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Visionary Research: New York Times Selects Professor’s Research Among Top Ideas of 2002

©Shadow drawings demonstrate theory of perception

 

Psychology professor John Kennedy is not the type of person to make assumptions. If he were, he never would have uncovered groundbreaking research that according to the New York Times, “Makes us change the way we think.”

In the early 1970’s Kennedy made a remarkable discovery that you have to see to believe or, at the very least, to understand. Kennedy used a series of shadow images by 1950s psychologist Craig Mooney to test the following thesis: The line in an outline drawing stands for the edges of surfaces.

To demonstrate his theory, see figures A and B (right). Cover figure B with your hand. Now look at figure A. What do you see? You may see some sort of map. Now, uncover figure B. The “map” is actually an image of a man. With this exercise, Kennedy astounded the academic world and proved that perspective really is everything.

However, it was his next idea that sparked a controversy among experts and more than 30 years later has moved the New York Times and the London Times to announce Kennedy’s research to the broader world.

In developing his PhD thesis, Kennedy wondered how it would apply to blind people. His doctoral advisor said it didn’t matter because, “Blind people can’t understand pictures.” Kennedy disagreed. He had a feeling that the blind could appreciate pictures via touch. He speculated that they could in fact draw objects they have never seen, and set out to prove it.

Esref, 40, a subject of Kennedy’s studies, has been drawing and painting in his native Turkey since he was a child. He’s not an accomplished artist, but Esref’s lively and colourful paintings of a clown on a unicycle and a vase of flowers astonished Kennedy because of their technical accuracy and more so because Esref has been blind since birth.

For the past 30 years Kennedy and his students have traveled the world testing various people like Esref on their abilities to draw what they have never seen. He compares their work to people with sight of the same age. Remarkably, Kennedy says the results suggest that blind children develop drawing skills the same way sighted people do and possess the same basic abilities to create realistic drawings of everyday objects.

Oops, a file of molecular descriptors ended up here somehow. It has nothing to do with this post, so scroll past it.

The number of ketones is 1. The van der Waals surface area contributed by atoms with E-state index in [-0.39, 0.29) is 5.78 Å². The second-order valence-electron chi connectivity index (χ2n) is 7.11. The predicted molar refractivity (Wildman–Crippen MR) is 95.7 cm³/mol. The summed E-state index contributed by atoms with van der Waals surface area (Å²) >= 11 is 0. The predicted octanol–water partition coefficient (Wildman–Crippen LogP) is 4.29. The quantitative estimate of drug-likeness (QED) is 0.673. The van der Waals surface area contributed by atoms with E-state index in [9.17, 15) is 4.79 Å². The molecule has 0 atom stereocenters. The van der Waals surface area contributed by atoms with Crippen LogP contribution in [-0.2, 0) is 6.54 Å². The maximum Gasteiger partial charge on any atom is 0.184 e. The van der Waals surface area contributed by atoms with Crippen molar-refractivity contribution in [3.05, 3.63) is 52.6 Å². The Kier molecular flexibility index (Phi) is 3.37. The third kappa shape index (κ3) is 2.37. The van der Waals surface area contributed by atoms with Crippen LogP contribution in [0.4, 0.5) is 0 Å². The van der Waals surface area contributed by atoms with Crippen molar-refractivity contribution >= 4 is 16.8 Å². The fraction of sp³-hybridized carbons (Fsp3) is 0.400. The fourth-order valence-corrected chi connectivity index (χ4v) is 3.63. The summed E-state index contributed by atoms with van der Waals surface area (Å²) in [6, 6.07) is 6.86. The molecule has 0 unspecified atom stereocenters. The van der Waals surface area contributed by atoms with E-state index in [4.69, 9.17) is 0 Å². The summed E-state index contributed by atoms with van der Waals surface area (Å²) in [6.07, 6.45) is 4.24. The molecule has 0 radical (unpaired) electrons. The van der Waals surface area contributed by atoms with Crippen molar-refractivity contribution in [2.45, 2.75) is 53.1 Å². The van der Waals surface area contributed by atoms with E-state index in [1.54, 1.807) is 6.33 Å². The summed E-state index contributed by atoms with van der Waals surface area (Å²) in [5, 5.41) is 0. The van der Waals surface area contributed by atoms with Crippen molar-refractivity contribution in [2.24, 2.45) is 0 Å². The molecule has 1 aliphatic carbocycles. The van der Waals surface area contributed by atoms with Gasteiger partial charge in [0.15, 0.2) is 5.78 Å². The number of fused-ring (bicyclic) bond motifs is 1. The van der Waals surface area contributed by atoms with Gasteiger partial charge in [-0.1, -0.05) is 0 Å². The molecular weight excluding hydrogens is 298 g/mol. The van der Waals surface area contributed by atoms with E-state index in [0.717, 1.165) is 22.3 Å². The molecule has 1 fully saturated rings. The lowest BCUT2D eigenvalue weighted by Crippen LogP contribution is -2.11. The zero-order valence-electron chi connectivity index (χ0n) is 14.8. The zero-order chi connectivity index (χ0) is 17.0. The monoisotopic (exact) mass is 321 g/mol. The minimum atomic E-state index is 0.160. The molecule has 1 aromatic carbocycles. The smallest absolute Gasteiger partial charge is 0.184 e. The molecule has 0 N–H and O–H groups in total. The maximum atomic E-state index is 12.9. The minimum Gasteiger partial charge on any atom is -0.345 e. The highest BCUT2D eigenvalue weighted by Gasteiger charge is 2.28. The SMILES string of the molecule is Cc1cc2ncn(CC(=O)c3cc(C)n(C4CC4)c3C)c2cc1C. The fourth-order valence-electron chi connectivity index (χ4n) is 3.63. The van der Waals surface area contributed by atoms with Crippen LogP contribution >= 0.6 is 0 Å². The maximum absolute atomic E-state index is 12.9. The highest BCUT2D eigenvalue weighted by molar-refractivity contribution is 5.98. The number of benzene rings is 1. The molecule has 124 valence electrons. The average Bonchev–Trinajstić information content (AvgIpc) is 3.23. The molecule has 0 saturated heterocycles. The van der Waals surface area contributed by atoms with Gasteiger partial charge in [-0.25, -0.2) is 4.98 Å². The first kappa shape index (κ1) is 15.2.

When asked what moved him to choose the subject of his research, Kennedy responds that blind people often surprise him with their abilities. He says his work continues to “present interesting puzzles and phenomena that amaze and intrigue him.”

Gaia, 12, from Italy, has been partially blind from birth and totally blind since seven. She has been drawing pictures on her own since she was two. Naturally gifted, Gaia is the youngest person who draws frequently that Kennedy has studied. When asked to draw a row of apples, Gaia drew only one. Kennedy then asked why she did not draw the other apples and Gaia replied, “You cannot see them because they are lined up behind this one” – revealing her appreciation for perspective and the position of objects in a picture. When Kennedy asked her to draw three objects – a pear, apple and a block – on a table from various angles and points of view. In each new drawing, she positioned each object in exactly the right position relative to the other objects. When asked if he ever gets bored with his research,

Kennedy’s response shows his passion and enthusiasm. “This is only the tip of the iceberg,” he says. “There are so many positive implications to my work, particularly on the education of the blind – that is a great motivator for me.” Museums throughout the world are adapting their programming as a result of Kennedy’s research. One organization is even producing 20 volumes on art history for the blind.

“Braille is a vital communication tool,” says Kennedy. “But words are conventional symbols, not so pictures. My work has shown that blind people get satisfaction from visual art. They understand the technical elements of drawings and enjoy expressing themselves through art.”

Professor John Kennedy is the chair of life sciences and teaches three courses in psychology at UTSC. His books are the leading instructional texts on drawing and the blind.

Melissa Joseph is manager, marketing and communications at U of T Scarborough.

 




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